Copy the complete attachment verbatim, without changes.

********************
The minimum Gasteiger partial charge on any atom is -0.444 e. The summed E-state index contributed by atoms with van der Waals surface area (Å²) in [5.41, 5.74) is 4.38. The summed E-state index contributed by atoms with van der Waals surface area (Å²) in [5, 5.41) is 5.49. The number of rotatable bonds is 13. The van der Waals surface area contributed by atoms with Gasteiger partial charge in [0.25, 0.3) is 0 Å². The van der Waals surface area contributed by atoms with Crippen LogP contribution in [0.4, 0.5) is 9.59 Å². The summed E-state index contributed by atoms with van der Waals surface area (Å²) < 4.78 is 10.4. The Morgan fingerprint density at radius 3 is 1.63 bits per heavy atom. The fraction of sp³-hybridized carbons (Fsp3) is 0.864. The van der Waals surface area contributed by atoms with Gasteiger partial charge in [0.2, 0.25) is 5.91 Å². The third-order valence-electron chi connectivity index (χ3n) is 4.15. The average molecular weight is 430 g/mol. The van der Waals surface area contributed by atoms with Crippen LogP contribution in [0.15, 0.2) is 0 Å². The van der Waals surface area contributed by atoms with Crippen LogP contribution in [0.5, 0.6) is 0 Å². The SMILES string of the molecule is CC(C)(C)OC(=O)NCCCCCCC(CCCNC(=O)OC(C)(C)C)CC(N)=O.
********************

The minimum Gasteiger partial charge on any atom is -0.444 e. The summed E-state index contributed by atoms with van der Waals surface area (Å²) in [5.41, 5.74) is 4.38. The summed E-state index contributed by atoms with van der Waals surface area (Å²) in [5, 5.41) is 5.49. The number of rotatable bonds is 13. The van der Waals surface area contributed by atoms with Gasteiger partial charge in [0.25, 0.3) is 0 Å². The van der Waals surface area contributed by atoms with Crippen LogP contribution in [0.4, 0.5) is 9.59 Å². The summed E-state index contributed by atoms with van der Waals surface area (Å²) < 4.78 is 10.4. The Morgan fingerprint density at radius 3 is 1.63 bits per heavy atom. The fraction of sp³-hybridized carbons (Fsp3) is 0.864. The van der Waals surface area contributed by atoms with Gasteiger partial charge in [0.2, 0.25) is 5.91 Å². The third-order valence-electron chi connectivity index (χ3n) is 4.15. The average molecular weight is 430 g/mol. The van der Waals surface area contributed by atoms with Crippen LogP contribution in [0.15, 0.2) is 0 Å². The van der Waals surface area contributed by atoms with Crippen LogP contribution in [0.5, 0.6) is 0 Å². The SMILES string of the molecule is CC(C)(C)OC(=O)NCCCCCCC(CCCNC(=O)OC(C)(C)C)CC(N)=O.